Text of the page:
Before diving into bank stocks, consider possible horrors

Nevertheless, patient — and brave — investors might want to start looking at selected bank stocks. If the Fed continues to lower interest rates, banks' interest-rate margins could improve. And if lower rates stimulate the economy, loan demand could rise, too.

Wading in at this point, though, demands a degree of prudence. One way to add some safety is size. Big banks, such as Bank of America, are more likely to weather a credit storm — and they're likely to write off bad loans quickly and move on to other ventures.

Some banks enjoy an advantageous niche. Abbott likes United Commercial Bank Holdings ucbh, a San Francisco-based bank that also has operations in China. In fact, China Minsheng Bank, China's eighth-largest bank, has bought a stake in UCBH. (U.S. and Chinese regulators still have to approve the deal.)

Another idea is to see what the bank's insiders are doing. The small regional banks in the chart are experiencing significant buying by directors and officers. Though insiders could have many reasons to sell stock (a car, college education, that starter castle), they generally buy a stock for one reason: They think it will rise.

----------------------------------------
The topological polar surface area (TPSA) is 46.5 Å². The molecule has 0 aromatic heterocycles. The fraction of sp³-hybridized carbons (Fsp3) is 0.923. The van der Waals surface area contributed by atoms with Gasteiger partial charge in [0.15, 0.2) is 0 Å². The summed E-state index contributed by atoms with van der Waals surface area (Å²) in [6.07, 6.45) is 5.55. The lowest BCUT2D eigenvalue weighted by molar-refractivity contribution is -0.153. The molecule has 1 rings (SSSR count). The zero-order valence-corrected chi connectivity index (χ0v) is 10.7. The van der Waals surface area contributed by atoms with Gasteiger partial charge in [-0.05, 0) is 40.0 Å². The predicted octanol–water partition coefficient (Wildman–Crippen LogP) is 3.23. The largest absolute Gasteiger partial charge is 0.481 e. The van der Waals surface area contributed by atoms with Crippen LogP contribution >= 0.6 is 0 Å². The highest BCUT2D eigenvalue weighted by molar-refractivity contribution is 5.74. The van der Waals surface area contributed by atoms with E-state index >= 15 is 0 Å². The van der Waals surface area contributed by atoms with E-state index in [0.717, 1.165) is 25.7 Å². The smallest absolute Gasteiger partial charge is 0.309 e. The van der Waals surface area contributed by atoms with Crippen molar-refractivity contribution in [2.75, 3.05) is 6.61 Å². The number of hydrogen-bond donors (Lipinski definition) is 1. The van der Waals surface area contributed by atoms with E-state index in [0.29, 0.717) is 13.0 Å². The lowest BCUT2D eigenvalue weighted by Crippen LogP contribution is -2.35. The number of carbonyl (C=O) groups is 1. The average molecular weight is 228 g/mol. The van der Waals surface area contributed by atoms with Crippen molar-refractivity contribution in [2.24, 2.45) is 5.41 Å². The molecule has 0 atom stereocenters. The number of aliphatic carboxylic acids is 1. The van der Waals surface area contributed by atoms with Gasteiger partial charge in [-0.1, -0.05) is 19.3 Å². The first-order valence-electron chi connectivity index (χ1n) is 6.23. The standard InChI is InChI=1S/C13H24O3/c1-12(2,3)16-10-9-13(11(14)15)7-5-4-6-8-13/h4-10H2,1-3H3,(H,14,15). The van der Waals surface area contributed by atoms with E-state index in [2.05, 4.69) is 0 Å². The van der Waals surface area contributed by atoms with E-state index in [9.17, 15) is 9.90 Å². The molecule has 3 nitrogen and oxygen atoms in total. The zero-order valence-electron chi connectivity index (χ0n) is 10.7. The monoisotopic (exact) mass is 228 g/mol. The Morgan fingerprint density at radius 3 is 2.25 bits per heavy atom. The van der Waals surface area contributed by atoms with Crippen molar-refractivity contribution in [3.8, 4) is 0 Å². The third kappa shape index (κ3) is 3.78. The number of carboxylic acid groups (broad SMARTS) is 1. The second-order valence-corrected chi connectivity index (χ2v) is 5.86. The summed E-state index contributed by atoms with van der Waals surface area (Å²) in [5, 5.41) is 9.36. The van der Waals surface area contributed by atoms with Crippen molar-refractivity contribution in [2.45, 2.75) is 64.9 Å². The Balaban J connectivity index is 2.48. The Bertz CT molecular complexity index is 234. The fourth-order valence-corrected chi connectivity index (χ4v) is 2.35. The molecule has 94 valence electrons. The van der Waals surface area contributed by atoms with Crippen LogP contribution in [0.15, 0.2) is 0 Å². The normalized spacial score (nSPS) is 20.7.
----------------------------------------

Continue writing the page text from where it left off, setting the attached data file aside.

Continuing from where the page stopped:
These stocks also pay dividends of more than 2%. So you get paid a bit to wait for the situation to turn around, or for the banks to be gobbled up. Abbott notes that the market for banks resembles the market for houses: plenty of sellers, not many buyers.

These are not stocks for the faint of heart. If you want a greater degree of safety, consider a fund that invests in regional bank stocks, such as the iShares Dow Jones U.S. Regional Banks exchange traded fund, which trades under the ticker IAT. In any case, keep your investment in the banking area modest: We don't want anyone's portfolio gobbled up.

John Waggoner is a personal finance columnist for USA TODAY. His Investing column appears Fridays. Click here for an index of Investing columns. His e-mail is

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